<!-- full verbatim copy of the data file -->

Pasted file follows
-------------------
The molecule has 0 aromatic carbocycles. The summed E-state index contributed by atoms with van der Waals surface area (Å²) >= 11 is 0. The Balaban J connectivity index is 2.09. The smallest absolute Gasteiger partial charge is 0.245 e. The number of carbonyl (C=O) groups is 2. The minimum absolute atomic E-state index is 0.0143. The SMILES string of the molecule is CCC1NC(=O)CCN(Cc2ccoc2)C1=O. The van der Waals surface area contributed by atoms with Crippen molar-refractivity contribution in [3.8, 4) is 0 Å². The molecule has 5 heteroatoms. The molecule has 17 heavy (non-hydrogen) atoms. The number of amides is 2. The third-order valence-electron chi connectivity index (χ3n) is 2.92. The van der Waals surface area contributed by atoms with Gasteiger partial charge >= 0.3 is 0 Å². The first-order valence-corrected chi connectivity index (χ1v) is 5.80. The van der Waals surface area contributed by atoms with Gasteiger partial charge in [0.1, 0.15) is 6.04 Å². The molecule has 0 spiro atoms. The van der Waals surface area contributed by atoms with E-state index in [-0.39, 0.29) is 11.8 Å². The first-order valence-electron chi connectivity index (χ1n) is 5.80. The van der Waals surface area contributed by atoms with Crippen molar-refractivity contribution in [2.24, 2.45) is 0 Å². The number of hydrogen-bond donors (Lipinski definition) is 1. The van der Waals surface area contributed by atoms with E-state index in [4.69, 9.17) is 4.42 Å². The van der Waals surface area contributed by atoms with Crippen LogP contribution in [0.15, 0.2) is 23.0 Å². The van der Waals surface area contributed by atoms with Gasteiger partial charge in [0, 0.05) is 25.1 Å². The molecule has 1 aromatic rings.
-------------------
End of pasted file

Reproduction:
The molecule has 0 aromatic carbocycles. The summed E-state index contributed by atoms with van der Waals surface area (Å²) >= 11 is 0. The Balaban J connectivity index is 2.09. The smallest absolute Gasteiger partial charge is 0.245 e. The number of carbonyl (C=O) groups is 2. The minimum absolute atomic E-state index is 0.0143. The SMILES string of the molecule is CCC1NC(=O)CCN(Cc2ccoc2)C1=O. The van der Waals surface area contributed by atoms with Crippen molar-refractivity contribution in [3.8, 4) is 0 Å². The molecule has 5 heteroatoms. The molecule has 17 heavy (non-hydrogen) atoms. The number of amides is 2. The third-order valence-electron chi connectivity index (χ3n) is 2.92. The van der Waals surface area contributed by atoms with Gasteiger partial charge >= 0.3 is 0 Å². The first-order valence-corrected chi connectivity index (χ1v) is 5.80. The van der Waals surface area contributed by atoms with Gasteiger partial charge in [0.1, 0.15) is 6.04 Å². The molecule has 0 spiro atoms. The van der Waals surface area contributed by atoms with E-state index in [-0.39, 0.29) is 11.8 Å². The first-order valence-electron chi connectivity index (χ1n) is 5.80. The van der Waals surface area contributed by atoms with Crippen molar-refractivity contribution in [2.24, 2.45) is 0 Å². The number of hydrogen-bond donors (Lipinski definition) is 1. The van der Waals surface area contributed by atoms with E-state index in [4.69, 9.17) is 4.42 Å². The van der Waals surface area contributed by atoms with Crippen LogP contribution in [0.15, 0.2) is 23.0 Å². The van der Waals surface area contributed by atoms with Gasteiger partial charge in [0, 0.05) is 25.1 Å². The molecule has 1 aromatic rings.